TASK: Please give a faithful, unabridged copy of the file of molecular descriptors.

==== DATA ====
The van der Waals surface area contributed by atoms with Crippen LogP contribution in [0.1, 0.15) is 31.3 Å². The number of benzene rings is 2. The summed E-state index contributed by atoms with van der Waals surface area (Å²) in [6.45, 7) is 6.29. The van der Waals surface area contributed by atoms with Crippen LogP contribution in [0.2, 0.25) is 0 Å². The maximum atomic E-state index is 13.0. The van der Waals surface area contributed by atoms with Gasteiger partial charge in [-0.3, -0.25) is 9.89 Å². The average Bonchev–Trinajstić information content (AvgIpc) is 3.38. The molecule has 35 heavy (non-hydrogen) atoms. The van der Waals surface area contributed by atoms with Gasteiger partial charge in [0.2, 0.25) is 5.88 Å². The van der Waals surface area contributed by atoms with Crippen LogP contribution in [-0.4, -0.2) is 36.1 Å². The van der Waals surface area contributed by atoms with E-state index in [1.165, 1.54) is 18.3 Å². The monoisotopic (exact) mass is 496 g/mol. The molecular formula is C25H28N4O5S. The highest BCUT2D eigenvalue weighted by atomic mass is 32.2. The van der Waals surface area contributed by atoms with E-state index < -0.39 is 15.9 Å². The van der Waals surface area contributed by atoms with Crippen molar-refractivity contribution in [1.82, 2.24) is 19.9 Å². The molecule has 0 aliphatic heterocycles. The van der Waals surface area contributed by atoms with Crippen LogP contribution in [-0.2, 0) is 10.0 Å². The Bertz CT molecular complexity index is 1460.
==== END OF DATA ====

The van der Waals surface area contributed by atoms with Crippen LogP contribution in [0.1, 0.15) is 31.3 Å². The number of benzene rings is 2. The summed E-state index contributed by atoms with van der Waals surface area (Å²) in [6.45, 7) is 6.29. The van der Waals surface area contributed by atoms with Crippen LogP contribution in [0.2, 0.25) is 0 Å². The maximum atomic E-state index is 13.0. The van der Waals surface area contributed by atoms with Gasteiger partial charge in [-0.3, -0.25) is 9.89 Å². The average Bonchev–Trinajstić information content (AvgIpc) is 3.38. The molecule has 35 heavy (non-hydrogen) atoms. The van der Waals surface area contributed by atoms with Gasteiger partial charge in [0.2, 0.25) is 5.88 Å². The van der Waals surface area contributed by atoms with Crippen LogP contribution in [-0.4, -0.2) is 36.1 Å². The van der Waals surface area contributed by atoms with E-state index in [1.165, 1.54) is 18.3 Å². The monoisotopic (exact) mass is 496 g/mol. The molecular formula is C25H28N4O5S. The highest BCUT2D eigenvalue weighted by atomic mass is 32.2. The van der Waals surface area contributed by atoms with E-state index < -0.39 is 15.9 Å². The van der Waals surface area contributed by atoms with Crippen molar-refractivity contribution in [1.82, 2.24) is 19.9 Å². The molecule has 0 aliphatic heterocycles. The van der Waals surface area contributed by atoms with Crippen LogP contribution in [-0.2, 0) is 10.0 Å². The Bertz CT molecular complexity index is 1460.